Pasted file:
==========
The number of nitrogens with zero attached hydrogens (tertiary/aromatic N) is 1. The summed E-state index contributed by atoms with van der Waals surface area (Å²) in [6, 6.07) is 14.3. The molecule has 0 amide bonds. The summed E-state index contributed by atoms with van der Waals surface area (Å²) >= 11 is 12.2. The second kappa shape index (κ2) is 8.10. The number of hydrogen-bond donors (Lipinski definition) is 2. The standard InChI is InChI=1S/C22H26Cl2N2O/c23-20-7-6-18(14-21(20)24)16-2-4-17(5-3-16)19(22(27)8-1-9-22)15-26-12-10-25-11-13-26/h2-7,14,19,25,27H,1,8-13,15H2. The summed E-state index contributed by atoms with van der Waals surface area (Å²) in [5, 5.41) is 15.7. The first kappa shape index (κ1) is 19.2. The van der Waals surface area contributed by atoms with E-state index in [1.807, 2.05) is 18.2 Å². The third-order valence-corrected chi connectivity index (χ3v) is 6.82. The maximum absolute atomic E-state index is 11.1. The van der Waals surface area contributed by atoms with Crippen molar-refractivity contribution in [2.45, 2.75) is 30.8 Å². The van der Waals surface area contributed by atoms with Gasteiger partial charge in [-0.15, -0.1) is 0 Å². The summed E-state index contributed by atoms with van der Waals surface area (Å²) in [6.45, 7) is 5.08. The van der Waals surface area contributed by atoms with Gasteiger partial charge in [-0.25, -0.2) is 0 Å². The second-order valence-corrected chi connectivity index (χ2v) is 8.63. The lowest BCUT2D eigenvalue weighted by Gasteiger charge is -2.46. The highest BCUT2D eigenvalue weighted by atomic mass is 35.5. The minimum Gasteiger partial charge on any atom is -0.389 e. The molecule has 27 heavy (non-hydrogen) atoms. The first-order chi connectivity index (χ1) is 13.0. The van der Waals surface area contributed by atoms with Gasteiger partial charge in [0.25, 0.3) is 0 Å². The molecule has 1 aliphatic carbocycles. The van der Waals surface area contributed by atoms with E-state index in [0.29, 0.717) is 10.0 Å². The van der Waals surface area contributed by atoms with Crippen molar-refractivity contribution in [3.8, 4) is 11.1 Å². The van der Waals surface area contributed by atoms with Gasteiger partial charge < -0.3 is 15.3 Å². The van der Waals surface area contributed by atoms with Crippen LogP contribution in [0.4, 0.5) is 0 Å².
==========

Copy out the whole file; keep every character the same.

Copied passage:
The number of nitrogens with zero attached hydrogens (tertiary/aromatic N) is 1. The summed E-state index contributed by atoms with van der Waals surface area (Å²) in [6, 6.07) is 14.3. The molecule has 0 amide bonds. The summed E-state index contributed by atoms with van der Waals surface area (Å²) >= 11 is 12.2. The second kappa shape index (κ2) is 8.10. The number of hydrogen-bond donors (Lipinski definition) is 2. The standard InChI is InChI=1S/C22H26Cl2N2O/c23-20-7-6-18(14-21(20)24)16-2-4-17(5-3-16)19(22(27)8-1-9-22)15-26-12-10-25-11-13-26/h2-7,14,19,25,27H,1,8-13,15H2. The summed E-state index contributed by atoms with van der Waals surface area (Å²) in [5, 5.41) is 15.7. The first kappa shape index (κ1) is 19.2. The van der Waals surface area contributed by atoms with E-state index in [1.807, 2.05) is 18.2 Å². The third-order valence-corrected chi connectivity index (χ3v) is 6.82. The maximum absolute atomic E-state index is 11.1. The van der Waals surface area contributed by atoms with Crippen molar-refractivity contribution in [2.45, 2.75) is 30.8 Å². The van der Waals surface area contributed by atoms with Gasteiger partial charge in [-0.15, -0.1) is 0 Å². The summed E-state index contributed by atoms with van der Waals surface area (Å²) in [6.45, 7) is 5.08. The van der Waals surface area contributed by atoms with Gasteiger partial charge in [-0.25, -0.2) is 0 Å². The second-order valence-corrected chi connectivity index (χ2v) is 8.63. The lowest BCUT2D eigenvalue weighted by Gasteiger charge is -2.46. The highest BCUT2D eigenvalue weighted by atomic mass is 35.5. The minimum Gasteiger partial charge on any atom is -0.389 e. The molecule has 27 heavy (non-hydrogen) atoms. The first-order chi connectivity index (χ1) is 13.0. The van der Waals surface area contributed by atoms with Gasteiger partial charge in [0.25, 0.3) is 0 Å². The molecule has 1 aliphatic carbocycles. The van der Waals surface area contributed by atoms with E-state index in [0.29, 0.717) is 10.0 Å². The van der Waals surface area contributed by atoms with Crippen molar-refractivity contribution in [3.8, 4) is 11.1 Å². The van der Waals surface area contributed by atoms with Gasteiger partial charge < -0.3 is 15.3 Å². The van der Waals surface area contributed by atoms with Crippen LogP contribution in [0.4, 0.5) is 0 Å².